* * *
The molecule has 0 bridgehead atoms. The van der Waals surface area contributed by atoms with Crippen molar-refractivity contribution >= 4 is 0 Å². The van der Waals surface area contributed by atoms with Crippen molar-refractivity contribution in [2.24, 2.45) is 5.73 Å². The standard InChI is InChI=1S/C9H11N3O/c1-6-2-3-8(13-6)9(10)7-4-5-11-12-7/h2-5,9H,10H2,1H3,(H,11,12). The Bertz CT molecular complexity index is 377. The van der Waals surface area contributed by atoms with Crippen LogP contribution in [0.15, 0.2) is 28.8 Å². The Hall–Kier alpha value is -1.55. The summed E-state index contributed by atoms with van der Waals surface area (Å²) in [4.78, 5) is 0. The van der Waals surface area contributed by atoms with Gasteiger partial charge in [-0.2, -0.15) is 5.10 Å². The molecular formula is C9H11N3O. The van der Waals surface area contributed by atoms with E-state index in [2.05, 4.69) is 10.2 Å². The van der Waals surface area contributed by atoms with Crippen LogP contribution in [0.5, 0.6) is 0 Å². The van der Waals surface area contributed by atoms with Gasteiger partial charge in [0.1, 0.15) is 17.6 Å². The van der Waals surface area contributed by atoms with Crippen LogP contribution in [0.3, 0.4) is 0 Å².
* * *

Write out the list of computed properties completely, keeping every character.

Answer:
The molecule has 0 bridgehead atoms. The van der Waals surface area contributed by atoms with Crippen molar-refractivity contribution >= 4 is 0 Å². The van der Waals surface area contributed by atoms with Crippen molar-refractivity contribution in [2.24, 2.45) is 5.73 Å². The standard InChI is InChI=1S/C9H11N3O/c1-6-2-3-8(13-6)9(10)7-4-5-11-12-7/h2-5,9H,10H2,1H3,(H,11,12). The Bertz CT molecular complexity index is 377. The van der Waals surface area contributed by atoms with Crippen LogP contribution in [0.15, 0.2) is 28.8 Å². The Hall–Kier alpha value is -1.55. The summed E-state index contributed by atoms with van der Waals surface area (Å²) in [4.78, 5) is 0. The van der Waals surface area contributed by atoms with Gasteiger partial charge in [-0.2, -0.15) is 5.10 Å². The molecular formula is C9H11N3O. The van der Waals surface area contributed by atoms with E-state index in [2.05, 4.69) is 10.2 Å². The van der Waals surface area contributed by atoms with Crippen LogP contribution in [0.5, 0.6) is 0 Å². The van der Waals surface area contributed by atoms with Gasteiger partial charge in [0.1, 0.15) is 17.6 Å². The van der Waals surface area contributed by atoms with Crippen LogP contribution in [0.3, 0.4) is 0 Å².